• Be organised about your skateout tunes and any other set pieces. Put ’em in a crate (real or virtual), keep notes, make sure you can identify the right song at the right time. Sort your cue points out in advance.
  • Have fun with it. Give yourself points for getting various levels of player and official to dance.
  • Leagues – please be aware, if you’re playing MP3s from an iPod at a game, even if the venue has PRS cover you are not licensed to play the music that you are playing. Be legal and be fair to the artists: be licensed. Just do it, because you should. If you can’t afford a Pro-Dub license, hire a DJ who can.

Health and Safety

Can’t say it enough:

You have to be ALL. OVER. THIS.

If the venue isn’t asking for the whole nine yards of PAT, PLI, Risk Assessment… do it anyway because you’re dealing with the public and these staggeringly simple steps protect you and your League. Just get over it and get the paperwork done. It’s not hard.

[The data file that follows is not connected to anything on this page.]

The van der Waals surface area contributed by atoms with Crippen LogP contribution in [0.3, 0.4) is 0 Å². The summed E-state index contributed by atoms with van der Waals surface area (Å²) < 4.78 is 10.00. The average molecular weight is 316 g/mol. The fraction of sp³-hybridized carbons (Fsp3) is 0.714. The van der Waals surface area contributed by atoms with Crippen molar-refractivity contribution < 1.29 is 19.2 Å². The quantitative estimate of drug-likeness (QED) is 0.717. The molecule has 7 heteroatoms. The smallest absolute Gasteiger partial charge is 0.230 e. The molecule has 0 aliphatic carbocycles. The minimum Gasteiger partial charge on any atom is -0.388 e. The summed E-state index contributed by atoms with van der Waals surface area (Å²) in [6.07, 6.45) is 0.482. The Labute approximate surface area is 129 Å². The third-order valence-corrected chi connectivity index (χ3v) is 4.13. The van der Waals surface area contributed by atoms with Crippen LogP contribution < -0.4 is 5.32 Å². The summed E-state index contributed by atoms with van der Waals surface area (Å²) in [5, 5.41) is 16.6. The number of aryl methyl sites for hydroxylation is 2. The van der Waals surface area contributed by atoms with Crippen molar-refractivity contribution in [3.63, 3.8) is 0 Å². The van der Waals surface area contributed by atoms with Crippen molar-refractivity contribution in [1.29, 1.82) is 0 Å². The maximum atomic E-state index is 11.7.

Or, hire someone who’s already got it covered.

Either way:

  • If you’ve got 100 meters of speaker cable, you should have (and expect to use) 150 meters of Gaffa tape. So cost that in.
  • Trip hazards are the enemy of civilised sports; deal with them.
  • If the venue hasn’t asked you for a PAT test certificate, view their electrics with suspicion. Also, view their electrics with suspicion anyway – bring an RCD with you.
  • Only use extension leads that you own and have personally checked.
  • If you can put a cable above a doorway rather than across it (regardless of how much Gaffa and hazard tape you can deploy) that’s about a million percent better. Bring cable ties and a stepladder to the party, otherwise you can’t do this remarkably straightforward and awesome thing.
  • Make sure your own workspace is safe and clear.
  • Find a way to physically discourage liquids from your workspace and equipment.

You know… the obvious stuff. Just get it done.